New Shooter’s Guide: Barrel Twist Rate is Crucial to Shooting Accuracy

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Barrel twist rates for rifle and handguns are the second-most important aspect of your barrel specifications, behind only the caliber/chambering. Twist rates are so important that they are often stamped onto the barrel itself, along with the caliber/chambering.

Twist rate expresses how fast a bullet spins when it leaves the barrel of a firearm. The twist rate explains how many inches of travel it takes for a bullet to complete one full rotation as it flies downrange. Twist rates are commonly listed as in “1 in x,” or “1/x,” or “1:x.” In Gun Tests magazine, we use the “1:x” shorthand.

What Barrel Twist Rate Means

If your rifle barrel has a 1:7 twist, then the bullet spins 1 rotation for every 7 inches of horizontal flight it travels. The smaller the second number is, the faster the bullet is spinning; that is, 1:6 is a faster twist rate than 1:7, and the rate of the spin is what stabilizes the bullet. Look up the Greenhill Formula as a guide for optimum twist rate. A working calculator version is available here.

Note that the formula includes the length of the bullet, not the weight. The longer the bullet is, the greater the instability and the faster the twist must be to overcome that. Longer bullets are often heavier bullets, so many shooters mistakenly think weight is the controlling factor for twist rate.

twist rates for barrels
Caliber is the designation of width of a bullet. These are two 22-caliber bullets (.224) of different weights. The Berger 55-grain Flat Base Varmint hollow point at left only requires a standard 1:10 or 1:12 barrel twist. The 80.5-grain Berger Match Grade hollow point at right requires at least a 1:8 twist to stabilize. Shooting the longer bullet in a standard AR barrel is perfectly safe (assuming the cartridge overall length is within spec), but the long bullet will probably be very inaccurate because the bullet isn’t spinning fast enough. The shorter, lighter bullets may or may not be accurate in a fast-twist rifle, but most likely won’t be accurate.

Twist rates have gotten more attention recently because of the popularity of long-distance shooting. Typically, long-range shooters use “long for length” bullets that are more aerodynamic, also called low drag.

Rifling Twist and Ballistic Coefficient

To shoot long distances, it helps to have a bullet with a with low drag properties. That’s expressed with a high ballistic coefficient (BC) number. Higher-BC bullets are longer and sleeker. The higher a bullet’s BC, the less it will drop and the less it will be affected by wind. These long bullets require faster twist rates to be stabilized in flight.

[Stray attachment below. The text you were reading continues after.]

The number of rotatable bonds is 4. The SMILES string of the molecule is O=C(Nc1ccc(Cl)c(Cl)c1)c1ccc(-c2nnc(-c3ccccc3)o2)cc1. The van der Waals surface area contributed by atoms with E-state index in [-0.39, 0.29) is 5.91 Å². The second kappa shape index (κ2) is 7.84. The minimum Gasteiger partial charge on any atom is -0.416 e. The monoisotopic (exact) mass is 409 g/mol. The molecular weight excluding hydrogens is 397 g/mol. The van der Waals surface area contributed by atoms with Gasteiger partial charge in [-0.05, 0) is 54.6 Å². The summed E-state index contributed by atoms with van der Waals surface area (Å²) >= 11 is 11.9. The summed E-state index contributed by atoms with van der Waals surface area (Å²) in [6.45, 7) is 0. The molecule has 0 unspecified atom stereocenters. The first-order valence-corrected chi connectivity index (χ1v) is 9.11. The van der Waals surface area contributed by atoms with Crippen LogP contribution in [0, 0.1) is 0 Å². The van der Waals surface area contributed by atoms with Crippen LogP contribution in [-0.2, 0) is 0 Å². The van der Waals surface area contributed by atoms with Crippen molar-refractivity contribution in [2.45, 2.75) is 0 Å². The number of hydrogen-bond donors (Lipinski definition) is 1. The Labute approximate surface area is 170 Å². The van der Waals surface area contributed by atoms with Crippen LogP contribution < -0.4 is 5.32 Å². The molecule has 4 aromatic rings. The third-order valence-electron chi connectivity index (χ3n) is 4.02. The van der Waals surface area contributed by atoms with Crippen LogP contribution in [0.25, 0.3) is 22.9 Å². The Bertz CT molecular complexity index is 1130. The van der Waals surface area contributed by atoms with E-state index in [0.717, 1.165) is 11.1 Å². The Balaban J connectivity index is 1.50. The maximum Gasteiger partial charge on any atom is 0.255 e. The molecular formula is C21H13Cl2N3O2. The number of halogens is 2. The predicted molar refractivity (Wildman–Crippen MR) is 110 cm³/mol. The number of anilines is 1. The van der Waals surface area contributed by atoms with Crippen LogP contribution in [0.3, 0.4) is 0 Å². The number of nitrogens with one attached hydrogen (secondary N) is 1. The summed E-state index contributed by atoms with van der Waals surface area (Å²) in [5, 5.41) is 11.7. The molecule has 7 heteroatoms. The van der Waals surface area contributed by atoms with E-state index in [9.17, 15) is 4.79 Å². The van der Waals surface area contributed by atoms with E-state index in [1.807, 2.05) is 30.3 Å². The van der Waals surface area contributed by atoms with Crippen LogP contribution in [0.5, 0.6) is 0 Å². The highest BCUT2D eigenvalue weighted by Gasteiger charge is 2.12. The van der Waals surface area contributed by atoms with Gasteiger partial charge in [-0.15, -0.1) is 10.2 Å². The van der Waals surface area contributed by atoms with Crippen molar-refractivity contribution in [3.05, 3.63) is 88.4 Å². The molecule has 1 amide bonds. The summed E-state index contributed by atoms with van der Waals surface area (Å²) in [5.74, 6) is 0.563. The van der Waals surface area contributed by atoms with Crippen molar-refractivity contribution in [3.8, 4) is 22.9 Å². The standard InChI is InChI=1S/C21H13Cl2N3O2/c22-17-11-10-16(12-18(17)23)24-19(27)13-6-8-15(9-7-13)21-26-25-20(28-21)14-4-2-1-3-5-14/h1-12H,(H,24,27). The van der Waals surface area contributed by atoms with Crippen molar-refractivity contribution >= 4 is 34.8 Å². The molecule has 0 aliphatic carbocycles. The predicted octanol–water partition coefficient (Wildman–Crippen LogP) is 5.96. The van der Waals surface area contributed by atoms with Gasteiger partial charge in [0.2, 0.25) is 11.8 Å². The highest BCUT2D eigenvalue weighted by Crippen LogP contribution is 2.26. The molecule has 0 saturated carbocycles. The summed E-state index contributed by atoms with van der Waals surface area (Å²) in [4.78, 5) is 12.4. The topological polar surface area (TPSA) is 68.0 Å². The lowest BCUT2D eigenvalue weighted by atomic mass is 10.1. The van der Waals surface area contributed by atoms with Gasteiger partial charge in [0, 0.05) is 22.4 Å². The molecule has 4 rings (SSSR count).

The newish 6mm ARC cartridge, for example, requires a twist rate of 1:7.5 inches, as the markings on its barrel show (pictured nearby). In contrast, common barrel twist rates for two rounds of identical diameter, the 243 Winchester and 6mm Remington, are 1:9 and 1:12, respectively. If you’ve never heard of the 6mm Remington or have never shot a rifle chambered for it, don’t be worried. But that round’s history illustrates why twist rate is so important.

The barrel marking for twist rate is nearly as important as the chambering designation of 6mm ARC (Advanced Rifle Cartridge by Hornady). The 1:7.5 designation means the bullet spins one full rotation for every 7.5 inches of horizontal travel. Longer bullets need a faster barrel twist rate to stabilize.

When Remington rolled out its 6mm Remington round, the company chambered it in a too-slow twist rate, which meant shooters could only use shorter (lighter) varmint bullets, such as 85 grains and lighter. In contrast, Winchester twisted the 243 Winchester barrels faster, which meant the 243 tubes could stabilize longer (heavier) projectiles, such as 100-grain bullets. The 243 Winchester went on to become a favorite light deer-hunting rifle as a result, and the 6mm Remington has languished and is nearly obsolete.

In the most popular rifle in the country, the AR-15, the most common rates of rifling twist are 1:7, 1:8, 1:9, and you may see a 1:12. Shorter bullets for the slower twist rate of 1:12 usually run 50 to 62 grains. The faster twist rates, such as 1:7, can stabilize longer (heavier) bullets up to 77 or even 80 grains.

So your barrel twist rate is how fast the barrel spins your bullets, which has a major effect on how accurate your rifle of any chambering is.

twist rates 30 caliber bullets
Bullets of the same diameter can be different weights but the same overall lengths, such as these two 30-caliber (308) selections. At left is Hornady’s ELD Match bullet 30713, and at right is Sierra’s 220-grain roundnose bullet 2180. Both would likely shoot accurately with the same twist rates, though the ELD (extra low drag) bullet would have better ballistics than the roundnose Sierra because the 178 has a better ballistic coefficient — that is, it is more aerodynamic.

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